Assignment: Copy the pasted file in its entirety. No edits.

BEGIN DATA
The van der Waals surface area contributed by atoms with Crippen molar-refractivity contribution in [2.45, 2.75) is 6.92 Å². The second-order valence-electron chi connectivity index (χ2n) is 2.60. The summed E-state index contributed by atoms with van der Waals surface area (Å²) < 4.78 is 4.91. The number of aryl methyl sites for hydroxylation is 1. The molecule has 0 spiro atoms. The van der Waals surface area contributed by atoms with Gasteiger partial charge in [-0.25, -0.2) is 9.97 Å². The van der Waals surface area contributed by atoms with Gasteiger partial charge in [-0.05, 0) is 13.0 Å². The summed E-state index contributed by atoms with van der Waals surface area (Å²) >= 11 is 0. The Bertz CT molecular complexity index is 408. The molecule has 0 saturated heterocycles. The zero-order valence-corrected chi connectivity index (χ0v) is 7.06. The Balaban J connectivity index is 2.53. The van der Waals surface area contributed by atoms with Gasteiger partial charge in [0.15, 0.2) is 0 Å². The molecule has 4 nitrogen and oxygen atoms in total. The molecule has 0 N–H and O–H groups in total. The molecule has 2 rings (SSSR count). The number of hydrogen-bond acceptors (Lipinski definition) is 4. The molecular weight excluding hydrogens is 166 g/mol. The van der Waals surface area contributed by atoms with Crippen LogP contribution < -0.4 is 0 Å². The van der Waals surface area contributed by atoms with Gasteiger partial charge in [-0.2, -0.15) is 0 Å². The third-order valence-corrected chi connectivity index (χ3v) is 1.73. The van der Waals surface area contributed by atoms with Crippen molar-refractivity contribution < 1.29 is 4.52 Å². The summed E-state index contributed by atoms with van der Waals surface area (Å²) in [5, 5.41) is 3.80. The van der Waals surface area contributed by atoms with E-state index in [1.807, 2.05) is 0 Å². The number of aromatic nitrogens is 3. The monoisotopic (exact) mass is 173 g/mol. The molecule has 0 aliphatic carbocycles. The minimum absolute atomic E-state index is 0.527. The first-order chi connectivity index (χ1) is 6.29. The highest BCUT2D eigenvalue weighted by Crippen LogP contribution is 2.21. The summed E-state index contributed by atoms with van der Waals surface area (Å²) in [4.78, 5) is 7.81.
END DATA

The van der Waals surface area contributed by atoms with Crippen molar-refractivity contribution in [2.45, 2.75) is 6.92 Å². The second-order valence-electron chi connectivity index (χ2n) is 2.60. The summed E-state index contributed by atoms with van der Waals surface area (Å²) < 4.78 is 4.91. The number of aryl methyl sites for hydroxylation is 1. The molecule has 0 spiro atoms. The van der Waals surface area contributed by atoms with Gasteiger partial charge in [-0.25, -0.2) is 9.97 Å². The van der Waals surface area contributed by atoms with Gasteiger partial charge in [-0.05, 0) is 13.0 Å². The summed E-state index contributed by atoms with van der Waals surface area (Å²) >= 11 is 0. The Bertz CT molecular complexity index is 408. The molecule has 0 saturated heterocycles. The zero-order valence-corrected chi connectivity index (χ0v) is 7.06. The Balaban J connectivity index is 2.53. The van der Waals surface area contributed by atoms with Gasteiger partial charge in [0.15, 0.2) is 0 Å². The molecule has 4 nitrogen and oxygen atoms in total. The molecule has 0 N–H and O–H groups in total. The molecule has 2 rings (SSSR count). The number of hydrogen-bond acceptors (Lipinski definition) is 4. The molecular weight excluding hydrogens is 166 g/mol. The van der Waals surface area contributed by atoms with Crippen LogP contribution < -0.4 is 0 Å². The van der Waals surface area contributed by atoms with Gasteiger partial charge in [-0.2, -0.15) is 0 Å². The third-order valence-corrected chi connectivity index (χ3v) is 1.73. The van der Waals surface area contributed by atoms with Crippen molar-refractivity contribution < 1.29 is 4.52 Å². The summed E-state index contributed by atoms with van der Waals surface area (Å²) in [5, 5.41) is 3.80. The van der Waals surface area contributed by atoms with E-state index in [1.807, 2.05) is 0 Å². The number of aromatic nitrogens is 3. The monoisotopic (exact) mass is 173 g/mol. The molecule has 0 aliphatic carbocycles. The minimum absolute atomic E-state index is 0.527. The first-order chi connectivity index (χ1) is 6.29. The highest BCUT2D eigenvalue weighted by Crippen LogP contribution is 2.21. The summed E-state index contributed by atoms with van der Waals surface area (Å²) in [4.78, 5) is 7.81.